Is it ever OK to blog under a fake identity?

screengrab of Free Amina Facebook page
Image caption The blog prompted online campaigns to free someone who turned out to be fictitious

When the identity of "imprisoned gay Syrian blogger" Amina Arraf turned out to Tom MacMaster - a married American man studying in Scotland - the blogosphere was set alight.

"While the narrative voice may have been fictional, the facts on this blog are true and not mısleading as to the situation on the ground. I do not believe that I have harmed anyone."

That's how blogger MacMaster apologised for pretending to be a gay woman called Amina Arraf.

The blog, Damascus Gay Girl, dating back to February this year, claimed to document the life of 25-year-old Amina Abdallah Arraf al-Omari, a half-Syrian, half-American lesbian living in Damascus.

A recent post, which was said to be written by Amina's cousin, said she had been seized by armed men believed to be members of President Assad's Baath party.

Mr MacMaster now admits that he wrote the blog.

Campaigners' uproar

The administrators of the Facebook group "Free Amina Arraf" told their 14,000 followers they were not impressed. "Be assured administrators of this site - who were friends with 'Amina' online - are just as angry as everyone else over the revelation made by Tom MacMaster," it says.

Speaking for gay campaigners in the region, Sami Hamwi is also furious. "I could have put myself in a grave danger inquiring about a fictitious figure."

In the same article in Gay Middle East, David Nasser says his voice has been taken away. "Because of you, Mr MacMaster, a lot of the real activists in the LGBT community became under the spotlight of the authorities in Syria. These activists, among them myself, had to change so much in their attitude and their lives to protect themselves from the positional harm your little stunt created."

Ali Abunimah was one of the key figures involved in tracking down the blog to Tom MacMaster by finding he owned a property that "Amina" had posted the address of on a message board.

In his blog Electronic Intifada, he says it has "sown confusion, distraction and absorbed energy and attention at a time when real people are in danger in Syria and in other countries in the region".

Now MacMaster has renamed his blog to read, "a hoax that got way out of hand. I never meant to hurt anybody".

But for "Joseph W" who cross-posted in the blog Hurry up Harry, the fake identity goes against blogging convention. He explains that "the normal course of action, would be to simply blog under a pseudonym, not post a photo, and explain why this is the case." He goes on to question the political motivations behind the blog suggesting MacMaster may have an "anti-Zionist" agenda.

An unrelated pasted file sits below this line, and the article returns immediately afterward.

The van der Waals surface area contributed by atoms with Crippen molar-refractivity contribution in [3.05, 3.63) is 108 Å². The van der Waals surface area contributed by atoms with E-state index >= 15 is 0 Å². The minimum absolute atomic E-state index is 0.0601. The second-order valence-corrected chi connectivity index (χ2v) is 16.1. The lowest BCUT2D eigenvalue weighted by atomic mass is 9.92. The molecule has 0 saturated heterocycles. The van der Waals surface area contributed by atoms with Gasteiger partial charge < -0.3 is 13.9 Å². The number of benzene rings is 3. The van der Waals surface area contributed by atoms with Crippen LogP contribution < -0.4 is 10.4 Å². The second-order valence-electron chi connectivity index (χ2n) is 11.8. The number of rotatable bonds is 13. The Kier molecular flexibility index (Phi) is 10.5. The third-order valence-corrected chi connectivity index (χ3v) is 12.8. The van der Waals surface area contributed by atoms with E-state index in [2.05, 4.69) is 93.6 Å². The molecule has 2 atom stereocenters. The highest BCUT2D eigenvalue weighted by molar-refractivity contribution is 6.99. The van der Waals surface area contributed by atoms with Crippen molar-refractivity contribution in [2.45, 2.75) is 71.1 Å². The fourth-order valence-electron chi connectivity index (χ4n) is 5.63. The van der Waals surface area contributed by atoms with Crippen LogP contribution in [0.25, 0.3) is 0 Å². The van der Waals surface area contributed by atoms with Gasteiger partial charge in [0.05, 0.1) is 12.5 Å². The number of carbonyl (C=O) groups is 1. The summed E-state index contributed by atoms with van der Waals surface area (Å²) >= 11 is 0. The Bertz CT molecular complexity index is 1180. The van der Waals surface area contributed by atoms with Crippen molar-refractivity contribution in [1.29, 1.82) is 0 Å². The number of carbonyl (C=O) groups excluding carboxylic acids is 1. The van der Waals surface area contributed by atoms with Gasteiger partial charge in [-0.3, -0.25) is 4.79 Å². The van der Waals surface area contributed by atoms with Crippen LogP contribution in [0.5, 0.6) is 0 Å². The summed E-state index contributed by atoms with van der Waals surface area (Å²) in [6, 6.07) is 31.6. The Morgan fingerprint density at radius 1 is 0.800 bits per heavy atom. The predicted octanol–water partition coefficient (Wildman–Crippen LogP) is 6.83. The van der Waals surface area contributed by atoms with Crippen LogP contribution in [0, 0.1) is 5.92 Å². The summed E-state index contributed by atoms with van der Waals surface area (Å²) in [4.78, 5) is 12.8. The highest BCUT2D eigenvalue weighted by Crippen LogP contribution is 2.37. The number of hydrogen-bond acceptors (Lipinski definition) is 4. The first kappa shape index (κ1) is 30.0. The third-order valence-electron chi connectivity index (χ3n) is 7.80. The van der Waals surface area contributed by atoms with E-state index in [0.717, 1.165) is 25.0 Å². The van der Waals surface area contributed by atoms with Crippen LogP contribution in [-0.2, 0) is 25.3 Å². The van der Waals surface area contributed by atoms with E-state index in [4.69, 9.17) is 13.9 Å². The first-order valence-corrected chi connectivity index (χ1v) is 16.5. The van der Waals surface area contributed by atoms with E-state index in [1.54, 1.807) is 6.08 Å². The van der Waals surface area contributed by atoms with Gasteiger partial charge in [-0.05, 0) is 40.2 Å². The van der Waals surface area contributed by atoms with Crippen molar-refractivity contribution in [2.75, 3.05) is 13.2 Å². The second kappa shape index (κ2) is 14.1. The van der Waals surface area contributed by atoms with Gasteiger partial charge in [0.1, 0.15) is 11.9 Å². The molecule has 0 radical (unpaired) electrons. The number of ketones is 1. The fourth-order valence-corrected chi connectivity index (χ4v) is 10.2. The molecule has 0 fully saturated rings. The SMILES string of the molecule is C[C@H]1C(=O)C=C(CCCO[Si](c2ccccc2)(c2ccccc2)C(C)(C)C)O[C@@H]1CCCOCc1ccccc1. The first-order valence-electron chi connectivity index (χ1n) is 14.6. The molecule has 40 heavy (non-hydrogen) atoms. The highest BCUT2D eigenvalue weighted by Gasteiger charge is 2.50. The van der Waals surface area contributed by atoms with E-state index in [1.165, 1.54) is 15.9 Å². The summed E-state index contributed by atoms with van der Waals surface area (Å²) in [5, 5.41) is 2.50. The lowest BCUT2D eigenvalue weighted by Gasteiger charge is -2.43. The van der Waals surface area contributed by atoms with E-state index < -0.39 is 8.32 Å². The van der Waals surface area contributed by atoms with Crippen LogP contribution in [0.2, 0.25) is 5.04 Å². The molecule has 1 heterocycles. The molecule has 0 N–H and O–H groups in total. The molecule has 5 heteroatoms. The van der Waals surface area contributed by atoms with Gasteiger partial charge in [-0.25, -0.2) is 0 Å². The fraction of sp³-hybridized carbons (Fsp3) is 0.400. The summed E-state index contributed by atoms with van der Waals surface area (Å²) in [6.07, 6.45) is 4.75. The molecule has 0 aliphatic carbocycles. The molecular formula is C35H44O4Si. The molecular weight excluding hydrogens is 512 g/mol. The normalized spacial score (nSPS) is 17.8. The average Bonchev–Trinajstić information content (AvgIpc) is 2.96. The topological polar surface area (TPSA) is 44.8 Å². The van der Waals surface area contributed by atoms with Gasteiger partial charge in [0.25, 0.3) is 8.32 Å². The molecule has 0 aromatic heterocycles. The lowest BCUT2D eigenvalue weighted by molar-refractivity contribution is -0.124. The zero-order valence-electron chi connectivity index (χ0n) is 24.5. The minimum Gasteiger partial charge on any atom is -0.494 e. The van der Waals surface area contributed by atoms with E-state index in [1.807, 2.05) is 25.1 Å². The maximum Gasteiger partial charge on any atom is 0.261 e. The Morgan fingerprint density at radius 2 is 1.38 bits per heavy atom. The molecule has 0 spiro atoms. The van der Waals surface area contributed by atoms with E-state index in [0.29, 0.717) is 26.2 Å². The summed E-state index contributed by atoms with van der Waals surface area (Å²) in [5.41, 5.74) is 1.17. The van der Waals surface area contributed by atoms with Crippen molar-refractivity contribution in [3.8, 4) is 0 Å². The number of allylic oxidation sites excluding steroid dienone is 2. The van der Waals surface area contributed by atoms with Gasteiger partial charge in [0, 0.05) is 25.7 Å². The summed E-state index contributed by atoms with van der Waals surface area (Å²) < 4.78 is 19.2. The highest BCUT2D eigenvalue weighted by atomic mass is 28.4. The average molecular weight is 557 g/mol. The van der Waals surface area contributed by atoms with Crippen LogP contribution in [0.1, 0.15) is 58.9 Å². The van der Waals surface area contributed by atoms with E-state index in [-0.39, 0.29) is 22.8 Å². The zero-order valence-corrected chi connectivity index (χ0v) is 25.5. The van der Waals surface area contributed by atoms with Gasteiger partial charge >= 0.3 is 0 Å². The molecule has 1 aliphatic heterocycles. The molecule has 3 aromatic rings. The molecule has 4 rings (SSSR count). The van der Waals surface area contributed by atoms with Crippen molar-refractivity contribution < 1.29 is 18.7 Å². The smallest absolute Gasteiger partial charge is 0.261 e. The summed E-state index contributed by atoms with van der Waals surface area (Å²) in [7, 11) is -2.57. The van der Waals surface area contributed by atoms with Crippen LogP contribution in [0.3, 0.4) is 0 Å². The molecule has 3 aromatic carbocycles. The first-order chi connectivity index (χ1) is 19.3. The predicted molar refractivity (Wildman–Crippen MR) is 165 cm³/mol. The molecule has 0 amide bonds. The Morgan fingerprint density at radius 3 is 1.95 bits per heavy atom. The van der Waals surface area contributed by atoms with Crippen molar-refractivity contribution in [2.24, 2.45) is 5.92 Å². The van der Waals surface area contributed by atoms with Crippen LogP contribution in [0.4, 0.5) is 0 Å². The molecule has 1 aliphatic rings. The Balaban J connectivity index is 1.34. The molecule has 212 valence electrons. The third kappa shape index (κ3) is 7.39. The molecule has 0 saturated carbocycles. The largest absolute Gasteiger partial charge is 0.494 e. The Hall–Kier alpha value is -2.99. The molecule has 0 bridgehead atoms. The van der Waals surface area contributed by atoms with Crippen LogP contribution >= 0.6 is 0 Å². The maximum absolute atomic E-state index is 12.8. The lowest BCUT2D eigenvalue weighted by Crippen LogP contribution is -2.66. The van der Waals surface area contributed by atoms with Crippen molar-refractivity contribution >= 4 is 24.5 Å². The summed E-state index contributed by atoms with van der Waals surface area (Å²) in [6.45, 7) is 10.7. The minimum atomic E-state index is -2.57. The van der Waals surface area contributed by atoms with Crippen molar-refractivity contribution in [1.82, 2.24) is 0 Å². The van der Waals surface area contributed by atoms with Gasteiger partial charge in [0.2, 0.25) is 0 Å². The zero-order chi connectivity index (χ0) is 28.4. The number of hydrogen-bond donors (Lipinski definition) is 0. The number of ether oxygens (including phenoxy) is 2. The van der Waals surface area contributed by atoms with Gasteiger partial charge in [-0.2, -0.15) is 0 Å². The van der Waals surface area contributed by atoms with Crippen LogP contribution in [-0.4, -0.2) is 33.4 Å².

Checking the facts

Others point the finger at the press.

The woman whose picture was used by MacMaster, Jelena Lecic, was particularly displeased, telling Newsnight before MacMaster's admission that it was mainstream media - the Guardian - that had republished her picture.

The Guardian's Chris Elliot says the delay in taking down the photo was because of suspicion it could be a ploy by the Syrian government.

He explains how, after a failed attempt at a meeting with "Amina", they published the story based on an e-mail exchange.

The excuse that the blogger had to pull out of a meeting because of harassment from Syrian security services seemed plausible, Elliot explains.

Quality writing

Blog Her's Liz Henry had previously expressed "painful doubts" about "Amina" because she didn't seem to have a presence outside the blog. The mainstream media, for example, hadn't managed to track down any friends or family.

But Ms Henry reminds us that there is nothing new about fictional blogging. Sometimes they can be "literary experiments", which turn into books. For example Odin Soli - who turned out to be a middle-aged man - blogged first as a Muslim girl with a Jewish girlfriend and later as "Plain Layne", a bisexual woman. That blog was subsequently turned into a novel.

Similarly NPR's Andy Carvin, who had warned against cynicism when the doubts first emerged on Twitter, still stands by the quality of the writing.

"People should operate under the assumption that there is a real blogger under detention in Syria. Who they are is another matter," he tweeted before the admission.

Now he gives MacMaster credit for managing to create character who would "illuminate the story of the Middle East for a Western audience".

"In a lot of ways," he says on the NPR website, "the accessibility of the blog was likely the reason it got so much attention. Since February, it has been filled with posts that are dramatic and compelling and full of action."

The New Statesman's Steven Baxter wonders if it is possible now to appreciate the quality of the writing given the deception.

"See it for what it is - fiction - and you can admire the literary creation of MacMaster. If only he had presented it that way in the first place. If only he had."